“Happy” has been #1 on the Billboard Top 100 and #1 on music charts in 19 countries.  Even with this song’s great success and wide popularity, it does not seem to have had any meaningful impact on changing America’s fascination with the superficial over the substantial.  One of the primary reasons for this could be how distracted we can get with hot beats that make us dance.  Unfortunately, we too often don’t want to reflect on why these beats make us want to dance in the first place. If we would engage more closely with the positive messages of “Happy,” it’s possible for us to move closer to understanding the value of diversity, and we might even start cherishing diversity.  This will require us to move past the hot beats and the dancing those beats promote and develop into a more reflective people.  Critical reflection enable us to see how Pharrell’s song can be employed as a vehicle to engender a massive wave of camaraderie and harmony among sundry people across the nation and globe who are presently divided.

For the real power of the song to be unleashed, it will take intellectuals, scholars, activists, community leaders, religious leaders, politicians, teachers, and many others to muster the courage to host nationwide forums, lectures, debates, and etc. where substantive discourse can take place about the song and how its messages can be used to instigate change in America and across the world.

Music has the ability to transform lives, to transform nations.

Even though Williams’ song may not produce the type of critical discourse across the nation and globe it merits, the song’s staying power will give us an opportunity to heed its vital messages even 20 years from now.  When we take a moment to envision a nation and world that mirrors the one offered by the music video for “Happy,” we begin to acknowledge how priceless the song is.  The song helps us to realize that our differences should unite us instead of divide us.  “Happy” seems to suggest that our differences shouldn’t cause us to lose sight of our universal longing for happiness.

History will inevitably mark Summer 2014 as a watershed moment in world history when “Happy” caused people to think seriously about the importance of simply being themselves.

Antonio Maurice Daniels

University of Wisconsin-Madison

The Haves and the Have Nots’ Post-Accident Benny

Tyler Lepley

(Photo Credit: Kontrol Magazine)

Benjamin “Benny” Young (Tyler Lepley) is emerging as a more interesting and complex character since the accident he was involved in that landed him in the hospital.  Fans of Tyler Perry’s The Haves and the Have Nots are witnessing a Benny who seems to have greater zeal than he had before the accident.  When he speaks now, he does not have any reservations.  Before the accident, Benny wouldn’t use profanity around Hannah Young (Crystal R. Fox), his mother, but now he says exactly what he wants to say—with little to no regret.  Hannah is even surprised by how blunt Benny is now. She frequently has to look at him and tell him that he needs to calm down.  It will be interesting to see if we’re about to see the full manifestation of his spunk, a spunk that shares deep affinities to Candace Young’s (Tika Sumpter), his sister.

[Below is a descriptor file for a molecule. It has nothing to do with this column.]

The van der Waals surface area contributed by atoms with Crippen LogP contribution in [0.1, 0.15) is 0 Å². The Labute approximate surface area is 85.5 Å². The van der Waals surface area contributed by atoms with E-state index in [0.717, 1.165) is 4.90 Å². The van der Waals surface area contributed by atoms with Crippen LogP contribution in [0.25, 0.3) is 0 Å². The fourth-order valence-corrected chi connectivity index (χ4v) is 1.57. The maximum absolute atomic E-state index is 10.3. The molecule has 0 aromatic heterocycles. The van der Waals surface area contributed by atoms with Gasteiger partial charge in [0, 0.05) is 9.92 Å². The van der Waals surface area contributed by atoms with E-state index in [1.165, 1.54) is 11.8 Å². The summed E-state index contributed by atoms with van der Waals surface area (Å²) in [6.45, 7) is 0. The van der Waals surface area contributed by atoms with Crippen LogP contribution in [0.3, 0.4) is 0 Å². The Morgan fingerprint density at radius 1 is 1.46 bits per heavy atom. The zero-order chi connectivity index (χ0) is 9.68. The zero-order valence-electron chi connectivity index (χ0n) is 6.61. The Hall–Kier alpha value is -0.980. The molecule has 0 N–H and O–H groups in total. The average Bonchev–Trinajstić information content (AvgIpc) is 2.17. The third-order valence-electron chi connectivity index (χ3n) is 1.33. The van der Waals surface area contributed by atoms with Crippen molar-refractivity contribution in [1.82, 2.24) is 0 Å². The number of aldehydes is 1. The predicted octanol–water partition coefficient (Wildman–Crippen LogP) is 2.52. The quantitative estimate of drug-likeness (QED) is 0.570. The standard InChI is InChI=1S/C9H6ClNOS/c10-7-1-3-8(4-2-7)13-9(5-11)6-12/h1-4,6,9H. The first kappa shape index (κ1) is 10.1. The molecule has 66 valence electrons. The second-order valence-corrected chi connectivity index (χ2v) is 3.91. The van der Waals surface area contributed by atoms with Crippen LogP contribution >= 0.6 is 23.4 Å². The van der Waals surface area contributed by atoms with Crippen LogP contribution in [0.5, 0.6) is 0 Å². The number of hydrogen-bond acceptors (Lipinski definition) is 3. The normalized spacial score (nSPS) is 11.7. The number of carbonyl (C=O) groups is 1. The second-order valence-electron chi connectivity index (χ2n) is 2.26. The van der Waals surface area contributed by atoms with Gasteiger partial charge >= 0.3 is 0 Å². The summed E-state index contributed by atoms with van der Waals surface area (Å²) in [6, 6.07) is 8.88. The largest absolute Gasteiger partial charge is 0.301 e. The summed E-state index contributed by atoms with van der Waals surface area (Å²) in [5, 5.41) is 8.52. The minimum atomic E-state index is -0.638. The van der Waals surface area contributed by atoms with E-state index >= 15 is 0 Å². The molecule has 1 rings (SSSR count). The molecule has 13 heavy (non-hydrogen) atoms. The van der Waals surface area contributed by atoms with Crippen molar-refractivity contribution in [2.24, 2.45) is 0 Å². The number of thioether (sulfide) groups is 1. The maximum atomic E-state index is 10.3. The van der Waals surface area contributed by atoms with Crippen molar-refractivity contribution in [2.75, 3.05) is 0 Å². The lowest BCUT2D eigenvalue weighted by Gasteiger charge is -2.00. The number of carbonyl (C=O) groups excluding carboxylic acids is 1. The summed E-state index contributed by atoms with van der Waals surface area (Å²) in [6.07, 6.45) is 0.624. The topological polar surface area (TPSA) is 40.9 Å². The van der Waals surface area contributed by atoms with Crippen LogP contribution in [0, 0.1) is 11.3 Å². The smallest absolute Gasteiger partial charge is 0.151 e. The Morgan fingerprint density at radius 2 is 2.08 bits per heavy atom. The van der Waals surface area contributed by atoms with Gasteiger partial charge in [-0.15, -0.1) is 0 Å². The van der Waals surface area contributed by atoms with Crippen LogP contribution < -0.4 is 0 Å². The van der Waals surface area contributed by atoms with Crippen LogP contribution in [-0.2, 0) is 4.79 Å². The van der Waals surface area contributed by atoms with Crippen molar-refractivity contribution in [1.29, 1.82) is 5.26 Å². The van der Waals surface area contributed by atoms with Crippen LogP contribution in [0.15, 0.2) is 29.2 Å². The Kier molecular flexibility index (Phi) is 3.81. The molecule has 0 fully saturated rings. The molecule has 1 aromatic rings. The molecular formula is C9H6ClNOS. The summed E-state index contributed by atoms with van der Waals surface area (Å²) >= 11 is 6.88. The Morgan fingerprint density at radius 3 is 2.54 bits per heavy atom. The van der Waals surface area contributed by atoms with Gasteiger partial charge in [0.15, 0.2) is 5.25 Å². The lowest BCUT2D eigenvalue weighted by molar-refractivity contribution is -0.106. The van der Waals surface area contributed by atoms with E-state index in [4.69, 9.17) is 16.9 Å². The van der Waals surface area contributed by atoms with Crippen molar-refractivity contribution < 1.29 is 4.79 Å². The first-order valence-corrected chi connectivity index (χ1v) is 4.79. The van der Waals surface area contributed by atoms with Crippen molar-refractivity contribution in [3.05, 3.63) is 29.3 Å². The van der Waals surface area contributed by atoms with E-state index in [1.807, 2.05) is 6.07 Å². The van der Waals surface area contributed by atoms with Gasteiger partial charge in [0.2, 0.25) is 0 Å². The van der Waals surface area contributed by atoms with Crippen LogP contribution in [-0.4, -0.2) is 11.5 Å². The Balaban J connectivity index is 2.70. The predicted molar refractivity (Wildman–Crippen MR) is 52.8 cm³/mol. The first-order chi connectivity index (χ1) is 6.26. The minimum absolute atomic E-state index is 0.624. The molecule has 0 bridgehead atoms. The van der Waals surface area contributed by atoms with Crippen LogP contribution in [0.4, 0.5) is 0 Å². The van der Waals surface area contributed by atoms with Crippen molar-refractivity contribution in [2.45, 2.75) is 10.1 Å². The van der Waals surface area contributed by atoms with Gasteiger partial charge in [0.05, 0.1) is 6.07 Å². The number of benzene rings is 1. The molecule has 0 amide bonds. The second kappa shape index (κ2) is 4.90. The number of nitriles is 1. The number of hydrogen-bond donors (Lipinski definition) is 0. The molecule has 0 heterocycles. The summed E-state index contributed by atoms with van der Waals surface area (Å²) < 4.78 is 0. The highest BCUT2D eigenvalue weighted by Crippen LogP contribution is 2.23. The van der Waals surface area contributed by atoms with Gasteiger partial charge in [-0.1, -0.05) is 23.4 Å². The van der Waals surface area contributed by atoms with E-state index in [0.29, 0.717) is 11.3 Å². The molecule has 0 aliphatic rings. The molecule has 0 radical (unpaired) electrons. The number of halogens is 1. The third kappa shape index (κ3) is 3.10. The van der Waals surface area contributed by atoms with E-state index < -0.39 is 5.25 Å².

Benny, the Uniter

Benny appears to be making a stronger effort to bring Candace and Hannah closer together.  One of his chief failures (thus far) in attempting to eviscerate the barriers that exist between Candace and Hannah is the omission of a challenge for Hannah to employ the powerful faith she has in God to help her to have a true willingness to close the gulf between her and her daughter.  Benny has heard his mother talk about God all of his life, and he seems to have grown a little tired of hearing her speak about God, especially when they continue to experience the struggle of surviving with very limited financial resources.

Benny’s Potential Danger

Although Benny’s new passion is refreshing, he has to be careful about seeking revenge on Quincy (Medina Islam), Candace’s baby daddy.  From what we know right now, it appears that Quincy murdered his baby.  If Quincy will murder a baby, then you know he doesn’t mind killing Benny. Benny, therefore, shouldn’t allow his anger to metastasize into wrath.  It’s clear that Quincy doesn’t mind going to prison, and Benny shouldn’t let him lead him on a path that leads to prison, the hospital or the grave.  Hopefully, Candace and Hannah will be able to communicate to him the importance of remaining calm and logical.  While it may seem to be the right thing to go after Quincy for murdering Candace’s baby (and for whatever he did to her before he went to prison), Benny is a good man and has much more to lose than Quincy does.  If Benny elects to take the law into his own hands, he could do more harm than good.

Conclusion

On July 22, 2014, fans of the show will have an opportunity to see if Benny will make tragic mistakes. Unchecked rage often leads to destruction.  Benny has to understand that Quincy is Satan in the flesh, and all Quincy comes to do is steal, kill and destroy.  Will Benny pass this test of his faith?  We learn the answer to this question on the next episode of Perry’s The Haves and the Have Nots.

Antonio Maurice Daniels

University of Wisconsin-Madison